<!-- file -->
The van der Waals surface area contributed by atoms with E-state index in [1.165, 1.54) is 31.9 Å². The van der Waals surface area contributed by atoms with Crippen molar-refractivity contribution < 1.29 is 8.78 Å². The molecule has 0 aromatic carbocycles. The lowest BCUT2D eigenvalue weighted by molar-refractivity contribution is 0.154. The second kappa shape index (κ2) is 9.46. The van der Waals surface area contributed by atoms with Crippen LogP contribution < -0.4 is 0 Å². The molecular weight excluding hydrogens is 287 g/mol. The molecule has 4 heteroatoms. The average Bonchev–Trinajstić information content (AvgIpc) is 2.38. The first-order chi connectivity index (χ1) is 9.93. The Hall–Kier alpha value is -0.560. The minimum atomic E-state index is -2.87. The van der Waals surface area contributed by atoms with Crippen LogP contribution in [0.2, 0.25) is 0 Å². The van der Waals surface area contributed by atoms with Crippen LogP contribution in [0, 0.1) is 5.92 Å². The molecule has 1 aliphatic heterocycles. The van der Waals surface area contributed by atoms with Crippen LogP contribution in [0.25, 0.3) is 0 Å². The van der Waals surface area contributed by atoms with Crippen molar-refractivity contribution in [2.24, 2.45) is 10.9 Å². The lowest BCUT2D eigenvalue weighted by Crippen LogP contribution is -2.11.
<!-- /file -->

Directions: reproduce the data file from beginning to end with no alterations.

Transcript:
The van der Waals surface area contributed by atoms with E-state index in [1.165, 1.54) is 31.9 Å². The van der Waals surface area contributed by atoms with Crippen molar-refractivity contribution < 1.29 is 8.78 Å². The molecule has 0 aromatic carbocycles. The lowest BCUT2D eigenvalue weighted by molar-refractivity contribution is 0.154. The second kappa shape index (κ2) is 9.46. The van der Waals surface area contributed by atoms with Crippen LogP contribution < -0.4 is 0 Å². The molecular weight excluding hydrogens is 287 g/mol. The molecule has 4 heteroatoms. The average Bonchev–Trinajstić information content (AvgIpc) is 2.38. The first-order chi connectivity index (χ1) is 9.93. The Hall–Kier alpha value is -0.560. The minimum atomic E-state index is -2.87. The van der Waals surface area contributed by atoms with Crippen LogP contribution in [0.2, 0.25) is 0 Å². The van der Waals surface area contributed by atoms with Crippen LogP contribution in [0, 0.1) is 5.92 Å². The molecule has 1 aliphatic heterocycles. The van der Waals surface area contributed by atoms with Crippen LogP contribution in [0.25, 0.3) is 0 Å². The van der Waals surface area contributed by atoms with Crippen molar-refractivity contribution in [2.24, 2.45) is 10.9 Å². The lowest BCUT2D eigenvalue weighted by Crippen LogP contribution is -2.11.